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China Casts a Wary Eye at an iPhone Cash Cow, the App Store

An Apple store in Beijing. Developers have complained that the company’s app policies violate Chinese pricing and antitrust laws.

BEIJING — In China, where Western-owned online services like Facebook and Google have long been blocked, Apple’s app store is a lucrative exception. Apple offers gaming, dining and dating apps in a country where most rivals are locally owned — and where it can reap big fees from iPhone users.

That business is now facing a number of threats.

The latest came this week, when a law firm representing more than two dozen app developers asked the Chinese authorities to investigate whether Apple’s app store policies violated local pricing and antitrust laws.

While it is not clear whether the government will respond, the call follows several other developments that have put a spotlight on the software and content that Apple offers in China. They include tighter regulations from the country’s censors and a high-profile public spat with a powerful and deeply connected Chinese internet giant, Tencent Holdings.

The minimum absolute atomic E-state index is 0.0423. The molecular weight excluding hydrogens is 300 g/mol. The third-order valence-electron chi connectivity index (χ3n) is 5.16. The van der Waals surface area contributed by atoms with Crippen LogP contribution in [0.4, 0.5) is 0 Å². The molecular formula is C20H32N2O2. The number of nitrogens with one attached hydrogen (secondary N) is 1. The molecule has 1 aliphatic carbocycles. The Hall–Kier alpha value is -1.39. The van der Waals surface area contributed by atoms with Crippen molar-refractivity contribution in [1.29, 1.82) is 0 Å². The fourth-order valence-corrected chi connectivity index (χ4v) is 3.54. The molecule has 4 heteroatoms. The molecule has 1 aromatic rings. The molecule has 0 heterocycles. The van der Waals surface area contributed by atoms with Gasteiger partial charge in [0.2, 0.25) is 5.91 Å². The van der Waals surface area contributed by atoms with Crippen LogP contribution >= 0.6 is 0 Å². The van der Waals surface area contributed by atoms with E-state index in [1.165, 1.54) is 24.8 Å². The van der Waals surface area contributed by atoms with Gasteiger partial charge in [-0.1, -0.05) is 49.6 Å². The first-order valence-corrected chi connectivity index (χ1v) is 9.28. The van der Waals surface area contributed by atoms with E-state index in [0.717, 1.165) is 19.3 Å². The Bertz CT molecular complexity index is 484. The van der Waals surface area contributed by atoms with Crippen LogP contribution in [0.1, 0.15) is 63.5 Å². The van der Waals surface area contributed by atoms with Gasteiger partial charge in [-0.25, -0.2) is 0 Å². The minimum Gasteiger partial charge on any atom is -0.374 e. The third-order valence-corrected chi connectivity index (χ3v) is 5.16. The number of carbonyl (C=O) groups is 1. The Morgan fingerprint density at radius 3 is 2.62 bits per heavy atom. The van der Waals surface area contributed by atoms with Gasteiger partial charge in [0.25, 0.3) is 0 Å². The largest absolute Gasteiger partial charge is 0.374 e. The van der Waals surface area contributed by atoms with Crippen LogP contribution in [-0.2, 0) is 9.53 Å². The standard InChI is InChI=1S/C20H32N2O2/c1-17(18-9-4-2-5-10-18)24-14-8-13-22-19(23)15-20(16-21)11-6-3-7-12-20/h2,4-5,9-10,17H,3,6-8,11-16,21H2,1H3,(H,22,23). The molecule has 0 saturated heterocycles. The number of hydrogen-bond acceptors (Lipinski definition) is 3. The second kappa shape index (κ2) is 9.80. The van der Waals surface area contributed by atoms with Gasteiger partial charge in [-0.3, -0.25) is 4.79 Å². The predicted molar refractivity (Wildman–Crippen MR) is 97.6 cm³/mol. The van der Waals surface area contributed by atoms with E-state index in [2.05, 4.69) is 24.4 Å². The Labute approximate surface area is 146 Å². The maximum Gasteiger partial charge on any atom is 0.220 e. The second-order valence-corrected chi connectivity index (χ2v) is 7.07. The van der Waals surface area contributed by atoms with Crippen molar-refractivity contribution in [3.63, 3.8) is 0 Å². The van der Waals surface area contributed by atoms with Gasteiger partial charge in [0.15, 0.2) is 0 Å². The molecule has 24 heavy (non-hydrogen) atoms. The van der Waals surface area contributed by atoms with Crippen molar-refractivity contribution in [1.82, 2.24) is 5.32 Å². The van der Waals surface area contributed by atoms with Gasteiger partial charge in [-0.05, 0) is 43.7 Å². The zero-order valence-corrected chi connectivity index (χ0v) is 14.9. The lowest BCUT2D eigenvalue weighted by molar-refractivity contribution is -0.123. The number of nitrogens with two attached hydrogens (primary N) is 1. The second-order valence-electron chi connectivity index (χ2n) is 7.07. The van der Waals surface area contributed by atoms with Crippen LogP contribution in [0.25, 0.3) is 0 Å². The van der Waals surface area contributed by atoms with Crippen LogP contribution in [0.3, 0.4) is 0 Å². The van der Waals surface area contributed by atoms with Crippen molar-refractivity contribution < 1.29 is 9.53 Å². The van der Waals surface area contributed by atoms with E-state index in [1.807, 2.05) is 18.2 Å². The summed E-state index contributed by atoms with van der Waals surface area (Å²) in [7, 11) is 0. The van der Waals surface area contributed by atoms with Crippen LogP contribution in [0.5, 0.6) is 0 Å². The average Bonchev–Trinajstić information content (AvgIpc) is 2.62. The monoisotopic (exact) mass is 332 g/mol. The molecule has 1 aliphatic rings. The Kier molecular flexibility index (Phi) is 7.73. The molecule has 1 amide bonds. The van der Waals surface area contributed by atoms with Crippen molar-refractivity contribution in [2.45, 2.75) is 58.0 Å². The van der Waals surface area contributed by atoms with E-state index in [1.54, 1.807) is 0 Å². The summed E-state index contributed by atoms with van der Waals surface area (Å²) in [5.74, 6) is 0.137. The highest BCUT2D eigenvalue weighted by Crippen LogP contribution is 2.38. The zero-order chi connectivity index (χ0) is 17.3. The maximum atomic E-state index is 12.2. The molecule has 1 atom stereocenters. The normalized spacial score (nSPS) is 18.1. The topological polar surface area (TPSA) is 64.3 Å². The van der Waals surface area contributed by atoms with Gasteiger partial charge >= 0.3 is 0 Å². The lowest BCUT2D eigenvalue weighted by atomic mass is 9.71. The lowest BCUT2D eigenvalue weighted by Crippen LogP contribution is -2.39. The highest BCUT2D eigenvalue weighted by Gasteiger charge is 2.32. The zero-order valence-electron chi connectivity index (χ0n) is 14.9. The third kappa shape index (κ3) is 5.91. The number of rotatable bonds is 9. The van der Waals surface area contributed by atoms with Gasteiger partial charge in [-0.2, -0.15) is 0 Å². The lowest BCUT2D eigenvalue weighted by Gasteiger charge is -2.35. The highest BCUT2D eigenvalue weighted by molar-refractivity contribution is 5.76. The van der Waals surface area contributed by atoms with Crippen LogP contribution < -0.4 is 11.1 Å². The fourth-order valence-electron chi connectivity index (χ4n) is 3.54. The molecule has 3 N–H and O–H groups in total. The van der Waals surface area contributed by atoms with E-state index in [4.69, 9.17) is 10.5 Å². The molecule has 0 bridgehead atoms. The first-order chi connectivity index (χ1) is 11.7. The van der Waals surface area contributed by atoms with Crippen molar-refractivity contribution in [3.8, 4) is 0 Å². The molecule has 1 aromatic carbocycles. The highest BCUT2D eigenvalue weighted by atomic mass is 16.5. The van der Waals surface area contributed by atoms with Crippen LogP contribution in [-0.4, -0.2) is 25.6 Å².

The challenges point to Apple’s difficulties in China, which is a major market for the company. Sales in China have fallen as customers wait for new iPhones and as domestic rivals make bigger and better devices. Apple, in response, has shifted its strategy to become increasingly dependent on services instead of hardware sales, making it more vulnerable to the whims of Chinese regulators.

“Apple has been more successful in China than any Western tech company because their business model — selling devices that integrate software and hardware — couldn’t be copied and couldn’t be blocked,” said Ben Thompson, an analyst who runs the website Stratechery.

“Devices are sold once,” Mr. Thompson added, “but services are delivered over time, which means they can be interrupted or held hostage at any time.”

Apple faces a number of issues with its software businesses in China. Regulators shut down Apple’s iBooks Store and iTunes Movies services here just six months after they were introduced. Apple has also removed a number of apps from its Chinese app store at the request of the government, including VPN software that can help internet users evade censorship, and news apps created by The New York Times.

Apple has made other moves to stay on the good side of Beijing. It invested $1 billion in the Chinese ride-hailing app Didi Chuxing and announced plans last month to open a data center in China to comply with a new…

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